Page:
On March 11, a 9.0 undersea megathrust earthquake occurred off the east coast of Japan, causing widespread damage. One of the five most powerful earthquakes to occur during recorded history, it triggered a tsunami with waves that reached as high as 128 feet. The combined disasters brought about a third: an ongoing level 7 event at the Fukushima I Nuclear Power Plant, one of three nuclear reactors in Japan to suffer explosions due to hydrogen gas build-up caused by loss of power. Radioactive material was released into the air, reaching California in small but measurable amounts.

Attention quickly shifted from Japan to California, which is also prone to catastrophic quakes and tsunamis and which has nuclear power plants similar to those in Japan. Could an earthquake in California result in a nuclear catastrophe that affects us here in Colorado?

According to Jerry Peterson, a nuclear physicist at the University of Colorado at Boulder, the likelihood of any such thing happening are low.

“Our hazard is low for two reasons,” Peterson says. “One is containment. The U.S. reactors are all within very secure containment vessels. It turns out they weren’t designed this way, but they are even capable of withstanding aircraft collision.”

Although our oldest nuclear power plants are like those in Japan, Petersen says our procedures are different.

“One of the biggest problems in Japan is that the spent fuel, which is much, much more radioactive than original fuel, is stored in open pools,” he says.

“After five years, all of our power plants take it out and put into steel and concrete vessels. It’s much more protected.”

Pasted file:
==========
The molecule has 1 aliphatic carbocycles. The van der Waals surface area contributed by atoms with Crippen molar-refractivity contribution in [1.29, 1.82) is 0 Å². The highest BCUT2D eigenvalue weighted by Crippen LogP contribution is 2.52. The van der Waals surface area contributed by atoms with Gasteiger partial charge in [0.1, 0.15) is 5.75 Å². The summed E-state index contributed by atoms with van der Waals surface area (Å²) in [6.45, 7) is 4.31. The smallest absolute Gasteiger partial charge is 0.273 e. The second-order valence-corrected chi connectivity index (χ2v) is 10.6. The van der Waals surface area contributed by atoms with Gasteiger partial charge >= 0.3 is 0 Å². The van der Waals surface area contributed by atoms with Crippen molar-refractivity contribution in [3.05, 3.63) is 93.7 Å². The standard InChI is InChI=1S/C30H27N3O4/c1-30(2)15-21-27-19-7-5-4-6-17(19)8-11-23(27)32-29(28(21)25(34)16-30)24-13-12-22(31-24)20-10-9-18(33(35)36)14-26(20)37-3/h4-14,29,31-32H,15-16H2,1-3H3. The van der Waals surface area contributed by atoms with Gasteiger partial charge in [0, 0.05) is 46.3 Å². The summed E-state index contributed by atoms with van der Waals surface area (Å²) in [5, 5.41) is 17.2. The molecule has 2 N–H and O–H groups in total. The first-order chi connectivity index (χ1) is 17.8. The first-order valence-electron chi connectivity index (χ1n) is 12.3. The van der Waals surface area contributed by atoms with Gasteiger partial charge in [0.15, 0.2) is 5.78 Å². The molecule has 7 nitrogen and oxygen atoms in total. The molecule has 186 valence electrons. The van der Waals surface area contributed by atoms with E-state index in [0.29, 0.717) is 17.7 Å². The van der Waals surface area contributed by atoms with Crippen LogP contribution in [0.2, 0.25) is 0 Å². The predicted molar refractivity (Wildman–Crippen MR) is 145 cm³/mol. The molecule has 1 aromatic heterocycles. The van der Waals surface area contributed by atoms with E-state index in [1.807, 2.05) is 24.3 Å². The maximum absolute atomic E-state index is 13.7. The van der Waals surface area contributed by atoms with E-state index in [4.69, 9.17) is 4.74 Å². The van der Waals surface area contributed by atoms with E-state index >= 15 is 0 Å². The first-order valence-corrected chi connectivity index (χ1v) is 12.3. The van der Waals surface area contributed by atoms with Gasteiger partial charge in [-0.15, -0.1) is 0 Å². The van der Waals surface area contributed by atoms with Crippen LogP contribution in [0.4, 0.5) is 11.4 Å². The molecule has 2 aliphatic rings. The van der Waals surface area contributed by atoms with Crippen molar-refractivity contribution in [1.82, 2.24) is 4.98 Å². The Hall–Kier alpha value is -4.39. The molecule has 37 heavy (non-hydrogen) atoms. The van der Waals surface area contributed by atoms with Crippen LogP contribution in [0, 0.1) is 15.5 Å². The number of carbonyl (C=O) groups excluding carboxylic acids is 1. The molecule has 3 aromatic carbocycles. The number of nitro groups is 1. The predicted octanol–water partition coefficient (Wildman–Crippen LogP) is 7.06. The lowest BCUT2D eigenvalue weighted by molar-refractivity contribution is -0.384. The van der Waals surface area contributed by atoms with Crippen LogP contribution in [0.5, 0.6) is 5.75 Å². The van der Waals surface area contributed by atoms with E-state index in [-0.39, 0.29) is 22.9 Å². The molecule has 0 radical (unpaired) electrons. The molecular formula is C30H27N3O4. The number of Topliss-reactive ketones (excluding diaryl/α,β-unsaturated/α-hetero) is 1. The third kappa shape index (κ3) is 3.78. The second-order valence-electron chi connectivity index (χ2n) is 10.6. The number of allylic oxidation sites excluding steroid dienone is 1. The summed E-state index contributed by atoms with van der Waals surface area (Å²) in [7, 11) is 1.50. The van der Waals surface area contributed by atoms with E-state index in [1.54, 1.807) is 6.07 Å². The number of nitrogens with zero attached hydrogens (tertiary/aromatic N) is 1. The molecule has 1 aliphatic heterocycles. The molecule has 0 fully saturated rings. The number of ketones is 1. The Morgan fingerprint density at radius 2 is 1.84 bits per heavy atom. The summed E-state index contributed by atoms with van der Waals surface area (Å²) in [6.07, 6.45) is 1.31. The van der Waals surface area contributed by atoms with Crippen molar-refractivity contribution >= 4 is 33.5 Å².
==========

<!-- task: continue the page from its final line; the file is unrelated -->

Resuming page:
Japan’s current nuclear crisis was brought about by a compound electricity failure. The grid was down from the earthquake, and the tsunami knocked out the plant’s backup system, he says.

“As far as I know, our backup power is more reliable than theirs,” he says. “It’s safer from tsunamis. And we have a containment vessel even if the cooling fails.”

What about a nuclear meltdown such as that which occurred in Chernobyl?

Peterson says that disaster was brought about by human error.

“It was a whole bunch of things that were unique to the U.S.S.R.,” he says.

However, we should never assume we’re safe from everything.

“I could imagine a catastrophe that could do anything,” Peterson says. “You can never design a facility to withstand the absolute, ultimate disaster. … One of the very small prices we pay for the enormous convenience of electricity is that things can happen.”


Likelihood: Moderate

Part of what make natural disasters so dangerous is our inability to prepare for them. Most catastrophes are unlikely events — until they occur.

If any natural disaster has the potential to be Colorado’s equivalent of Hurricane Katrina, it’s a 6.5 to 7.25 earthquake centered beneath the Denver metro area.

According to the Colorado Geological Survey (CGS), more than 500 earthquakes have occurred in Colorado since 1867, the biggest of which happened on Nov. 7, 1882. Centered west of Fort Collins, the quake had an estimated magnitude of 6.6.

There are about 90 faults in Colorado that could be considered “potentially active,” according to the CGS. Although seismic activity in Colorado is low to moderate, the CGS warns that it is “prudent” to expect future quakes between 6.0 and 7.25 in magnitude here in our state. If a quake of that magnitude were to strike the Denver area, where a series of small quakes occurred in the 1960s and ’70s, damages are estimated to reach $10 billion.

“Scientists are unable to accurately predict when the next major earthquake will occur in Colorado, only that one will occur,” states the CGS.

Though the idea that Colorado might be hit by a major quake surprises most people, a glimpse at the Rocky Mountains, formed about 65 million years ago, is all it takes to remember that our landscape was shaped by seismic activity.

But at the moment, Colorado is quiet, seismically speaking, says Anne Sheehan, a geologist with the University of Colorado at Boulder.